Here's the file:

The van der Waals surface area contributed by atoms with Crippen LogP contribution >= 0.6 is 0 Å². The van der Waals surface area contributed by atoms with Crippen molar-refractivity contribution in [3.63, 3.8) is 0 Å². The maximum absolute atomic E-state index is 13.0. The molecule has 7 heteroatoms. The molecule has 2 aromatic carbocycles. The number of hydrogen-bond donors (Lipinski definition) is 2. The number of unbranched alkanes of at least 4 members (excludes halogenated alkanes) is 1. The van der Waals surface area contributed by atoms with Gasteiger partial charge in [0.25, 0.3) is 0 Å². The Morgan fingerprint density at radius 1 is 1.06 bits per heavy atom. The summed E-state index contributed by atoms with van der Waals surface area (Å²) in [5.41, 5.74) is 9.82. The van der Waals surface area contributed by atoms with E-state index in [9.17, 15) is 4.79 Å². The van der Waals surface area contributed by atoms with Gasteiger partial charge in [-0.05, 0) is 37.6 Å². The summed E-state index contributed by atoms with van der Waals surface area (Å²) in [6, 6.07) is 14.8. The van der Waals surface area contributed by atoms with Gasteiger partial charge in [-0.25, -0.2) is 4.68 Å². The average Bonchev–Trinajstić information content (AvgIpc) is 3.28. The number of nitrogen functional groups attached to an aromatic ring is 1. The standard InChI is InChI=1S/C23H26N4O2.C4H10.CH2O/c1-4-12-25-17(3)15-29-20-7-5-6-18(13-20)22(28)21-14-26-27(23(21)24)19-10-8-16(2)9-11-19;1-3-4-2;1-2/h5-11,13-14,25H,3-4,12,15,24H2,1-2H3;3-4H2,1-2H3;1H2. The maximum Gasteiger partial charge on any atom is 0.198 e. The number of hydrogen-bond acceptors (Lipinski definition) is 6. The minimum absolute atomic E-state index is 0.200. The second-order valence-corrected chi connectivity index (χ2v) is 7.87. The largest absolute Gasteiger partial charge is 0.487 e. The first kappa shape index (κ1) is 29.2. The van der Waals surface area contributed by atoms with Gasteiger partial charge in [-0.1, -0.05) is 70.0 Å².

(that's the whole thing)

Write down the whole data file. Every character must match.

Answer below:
The van der Waals surface area contributed by atoms with Crippen LogP contribution >= 0.6 is 0 Å². The van der Waals surface area contributed by atoms with Crippen molar-refractivity contribution in [3.63, 3.8) is 0 Å². The maximum absolute atomic E-state index is 13.0. The molecule has 7 heteroatoms. The molecule has 2 aromatic carbocycles. The number of hydrogen-bond donors (Lipinski definition) is 2. The number of unbranched alkanes of at least 4 members (excludes halogenated alkanes) is 1. The van der Waals surface area contributed by atoms with Gasteiger partial charge in [0.25, 0.3) is 0 Å². The Morgan fingerprint density at radius 1 is 1.06 bits per heavy atom. The summed E-state index contributed by atoms with van der Waals surface area (Å²) in [5.41, 5.74) is 9.82. The van der Waals surface area contributed by atoms with E-state index in [9.17, 15) is 4.79 Å². The van der Waals surface area contributed by atoms with Gasteiger partial charge in [-0.05, 0) is 37.6 Å². The summed E-state index contributed by atoms with van der Waals surface area (Å²) in [6, 6.07) is 14.8. The van der Waals surface area contributed by atoms with Gasteiger partial charge in [-0.25, -0.2) is 4.68 Å². The average Bonchev–Trinajstić information content (AvgIpc) is 3.28. The number of nitrogen functional groups attached to an aromatic ring is 1. The standard InChI is InChI=1S/C23H26N4O2.C4H10.CH2O/c1-4-12-25-17(3)15-29-20-7-5-6-18(13-20)22(28)21-14-26-27(23(21)24)19-10-8-16(2)9-11-19;1-3-4-2;1-2/h5-11,13-14,25H,3-4,12,15,24H2,1-2H3;3-4H2,1-2H3;1H2. The maximum Gasteiger partial charge on any atom is 0.198 e. The number of hydrogen-bond acceptors (Lipinski definition) is 6. The minimum absolute atomic E-state index is 0.200. The second-order valence-corrected chi connectivity index (χ2v) is 7.87. The largest absolute Gasteiger partial charge is 0.487 e. The first kappa shape index (κ1) is 29.2. The van der Waals surface area contributed by atoms with Gasteiger partial charge in [-0.1, -0.05) is 70.0 Å².